As The Globe and Mail’s Justin Giovannetti and Kelly Cryderman report today, Alberta is facing its longest slump since the dark days of the 1980s.
“There is no minimizing the impact that low oil prices are having on people’s jobs, on the economy and the government’s fiscal situation,” Finance Minister Joe Ceci said yesterday as he unveiled the province’s fiscal update.
“This is a once-in-a-generation challenge.”
Here are several charts that illustrate the depths of the trouble in the province that is home to Canada’s energy industry.
The government books are in awful shape amid the dramatic slump in oil prices.
“This is the steepest and most prolonged slide in oil prices in recent history,” Mr. Ceci said. “Projections for a quick recovery have proven wrong.”
Alberta is in its second year of recession.
Notably, the government said yesterday, investment in the oil and gas sector is forecast to plunge by more than 20 per cent this year.
“Conventional oil and gas investment has slowed considerably, with the number of rigs drilling falling to multidecade lows,” it said in the fiscal update.
“Spending in the oil sands will be limited to maintenance of existing facilities and the completion of projects that were under construction prior to the price decline.”
The government has cut its forecasts for oil prices amid the supply glut.
“Demand growth has been outpaced by rising production from OPEC and non-OPEC sources, and global inventories of crude oil have swelled.”
According to the latest reading by Statistics Canada today, Alberta lost more than 66,000 jobs last year as employment declined by 3.2 per cent.
“Combined with declines in employment and weaker investment income, primary household income is expected to decline by 1 per cent in 2016,” the government said.
All of which, of course, is going to hit consumer spending.
“With labour conditions expected to weaken further in 2016, household consumption is forecast to fall 0.5 per cent,” the Alberta document said.
Indeed, in a separate report today, DesRosiers Automotive Consultants noted a drop of 10.5 per cent in light vehicle sales in Alberta last month.
Alberta’s housing market is under attack, with a dramatic drop in sales last year.
Which doesn’t bode well for high-debt families amid the spike in unemployment.
According to the Bank of Canada yesterday, highly indebted borrowers, or those whose key debt-to-income ratio is at or above 350 per cent, are “disproportionately more likely to live in British Columbia, Alberta or Ontario, provinces where house prices are the highest.”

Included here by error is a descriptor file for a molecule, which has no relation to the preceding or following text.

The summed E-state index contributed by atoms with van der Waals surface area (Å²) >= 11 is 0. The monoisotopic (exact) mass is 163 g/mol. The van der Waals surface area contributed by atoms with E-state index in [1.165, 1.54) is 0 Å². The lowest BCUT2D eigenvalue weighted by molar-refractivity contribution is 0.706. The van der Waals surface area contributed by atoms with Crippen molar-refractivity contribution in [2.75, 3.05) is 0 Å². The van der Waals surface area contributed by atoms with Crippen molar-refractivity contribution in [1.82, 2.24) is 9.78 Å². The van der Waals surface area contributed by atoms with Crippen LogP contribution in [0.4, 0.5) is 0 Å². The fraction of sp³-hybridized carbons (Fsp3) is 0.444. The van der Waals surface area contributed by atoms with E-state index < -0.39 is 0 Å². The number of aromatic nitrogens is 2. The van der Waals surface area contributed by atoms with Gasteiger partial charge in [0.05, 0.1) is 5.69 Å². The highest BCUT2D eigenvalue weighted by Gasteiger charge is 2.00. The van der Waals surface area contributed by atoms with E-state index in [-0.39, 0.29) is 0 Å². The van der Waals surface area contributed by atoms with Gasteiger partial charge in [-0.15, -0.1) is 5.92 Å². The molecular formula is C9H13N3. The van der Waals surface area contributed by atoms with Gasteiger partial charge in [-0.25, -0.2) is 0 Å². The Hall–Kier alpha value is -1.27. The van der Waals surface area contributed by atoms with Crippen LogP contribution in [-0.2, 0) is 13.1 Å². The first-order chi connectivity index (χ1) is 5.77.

A scene I'd love to see ...
“You get the chips.”
CIBC, TD boost dividend
Two of Canada’s big banks raised their dividends today amid higher first-quarter profit.
Canadian Imperial Bank of Commerce boosted its payout by 3 cents to $1.18, and Toronto-Dominion Bank by 4 pennies to 55 cents.
CIBC’s profit rose to $982-million, or $2.43 a share, compared with $923-million or $2.28 a year earlier.
TD ‘s profit climbed to $2.2-billion, or $1.17 a year, from $2.1-billion or $1.09.
Like other Canadian executives, TD chief executive officer Bharat Masrani cited the “challenging environment” of late.
IMF on Canada
Compared to other economic forecasters, the International Monetary Fund is positively upbeat where Canada is concerned.
In its latest outlook, the IMF projects Canada’s economy will expand by 1.7 per cent this year, which would be far from buoyant but nonetheless a better showing than that expected by the Organization for Economic Co-operation and Development and the Canadian government, whose forecasts are based on those of private-sector economists.
Both the OECD and the federal government project economic growth of just 1.4 per cent, which, in turn, is much better some other forecasts that indicate expansion of 1 per cent or less.
Based on the IMF’s report, Canada will perform better than some Group of Seven countries, notably France, Italy and Japan.
The group didn’t change its outlook for Canada this year, which is surprising given the economic hit from the oil rout and the fact that other forecasters have been slashing their projections.
For 2017, though, it trimmed its forecast to growth of 2.1 per cent, down from an earlier projection of 2.4 per cent.
The forecasts are part of a report to G20 finance ministers and central bankers who are heading to a two-day meeting in Shanghai.
The IMF report calls for “bold multilateral actions” to juice the global economy.
“To support global activity and contain risks, the G20 must act now to implement forcefully the existing G20 strategies and plan for co-ordinated demand support using available fiscal space to boost public investment and complement structural reforms,” it said.